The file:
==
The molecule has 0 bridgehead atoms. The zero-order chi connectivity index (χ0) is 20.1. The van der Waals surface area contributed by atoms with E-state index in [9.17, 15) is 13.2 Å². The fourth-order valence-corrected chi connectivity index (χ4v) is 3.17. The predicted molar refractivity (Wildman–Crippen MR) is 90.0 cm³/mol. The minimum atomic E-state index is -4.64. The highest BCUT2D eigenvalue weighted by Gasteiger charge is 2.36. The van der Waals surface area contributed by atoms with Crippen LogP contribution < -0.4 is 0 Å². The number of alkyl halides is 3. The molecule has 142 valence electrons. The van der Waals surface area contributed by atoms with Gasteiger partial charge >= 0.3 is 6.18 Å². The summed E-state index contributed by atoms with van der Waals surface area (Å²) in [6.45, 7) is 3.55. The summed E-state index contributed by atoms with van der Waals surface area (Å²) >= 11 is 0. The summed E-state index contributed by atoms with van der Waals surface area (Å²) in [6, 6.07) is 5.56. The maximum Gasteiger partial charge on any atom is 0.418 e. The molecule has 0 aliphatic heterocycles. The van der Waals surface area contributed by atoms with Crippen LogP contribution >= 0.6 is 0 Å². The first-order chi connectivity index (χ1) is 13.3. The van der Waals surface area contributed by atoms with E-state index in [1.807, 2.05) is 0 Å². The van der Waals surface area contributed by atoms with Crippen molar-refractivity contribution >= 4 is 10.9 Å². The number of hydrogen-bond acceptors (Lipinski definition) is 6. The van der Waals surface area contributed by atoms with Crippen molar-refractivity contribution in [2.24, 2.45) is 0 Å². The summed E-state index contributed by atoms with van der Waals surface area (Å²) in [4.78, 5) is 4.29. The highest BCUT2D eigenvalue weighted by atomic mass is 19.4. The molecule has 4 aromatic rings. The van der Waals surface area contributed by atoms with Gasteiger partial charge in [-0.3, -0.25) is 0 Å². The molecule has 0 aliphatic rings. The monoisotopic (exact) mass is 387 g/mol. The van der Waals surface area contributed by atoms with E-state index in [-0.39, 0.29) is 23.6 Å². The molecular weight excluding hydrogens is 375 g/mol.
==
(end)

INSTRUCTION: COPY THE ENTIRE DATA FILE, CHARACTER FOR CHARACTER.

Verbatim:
The molecule has 0 bridgehead atoms. The zero-order chi connectivity index (χ0) is 20.1. The van der Waals surface area contributed by atoms with E-state index in [9.17, 15) is 13.2 Å². The fourth-order valence-corrected chi connectivity index (χ4v) is 3.17. The predicted molar refractivity (Wildman–Crippen MR) is 90.0 cm³/mol. The minimum atomic E-state index is -4.64. The highest BCUT2D eigenvalue weighted by Gasteiger charge is 2.36. The van der Waals surface area contributed by atoms with Crippen LogP contribution < -0.4 is 0 Å². The number of alkyl halides is 3. The molecule has 142 valence electrons. The van der Waals surface area contributed by atoms with Gasteiger partial charge >= 0.3 is 6.18 Å². The summed E-state index contributed by atoms with van der Waals surface area (Å²) in [6.45, 7) is 3.55. The summed E-state index contributed by atoms with van der Waals surface area (Å²) >= 11 is 0. The summed E-state index contributed by atoms with van der Waals surface area (Å²) in [6, 6.07) is 5.56. The maximum Gasteiger partial charge on any atom is 0.418 e. The molecule has 0 aliphatic heterocycles. The van der Waals surface area contributed by atoms with Crippen LogP contribution >= 0.6 is 0 Å². The first-order chi connectivity index (χ1) is 13.3. The van der Waals surface area contributed by atoms with E-state index in [1.807, 2.05) is 0 Å². The van der Waals surface area contributed by atoms with Crippen molar-refractivity contribution >= 4 is 10.9 Å². The number of hydrogen-bond acceptors (Lipinski definition) is 6. The van der Waals surface area contributed by atoms with Crippen molar-refractivity contribution in [2.24, 2.45) is 0 Å². The summed E-state index contributed by atoms with van der Waals surface area (Å²) in [4.78, 5) is 4.29. The highest BCUT2D eigenvalue weighted by atomic mass is 19.4. The molecule has 4 aromatic rings. The van der Waals surface area contributed by atoms with Gasteiger partial charge in [-0.3, -0.25) is 0 Å². The molecule has 0 aliphatic rings. The monoisotopic (exact) mass is 387 g/mol. The van der Waals surface area contributed by atoms with E-state index in [-0.39, 0.29) is 23.6 Å². The molecular weight excluding hydrogens is 375 g/mol.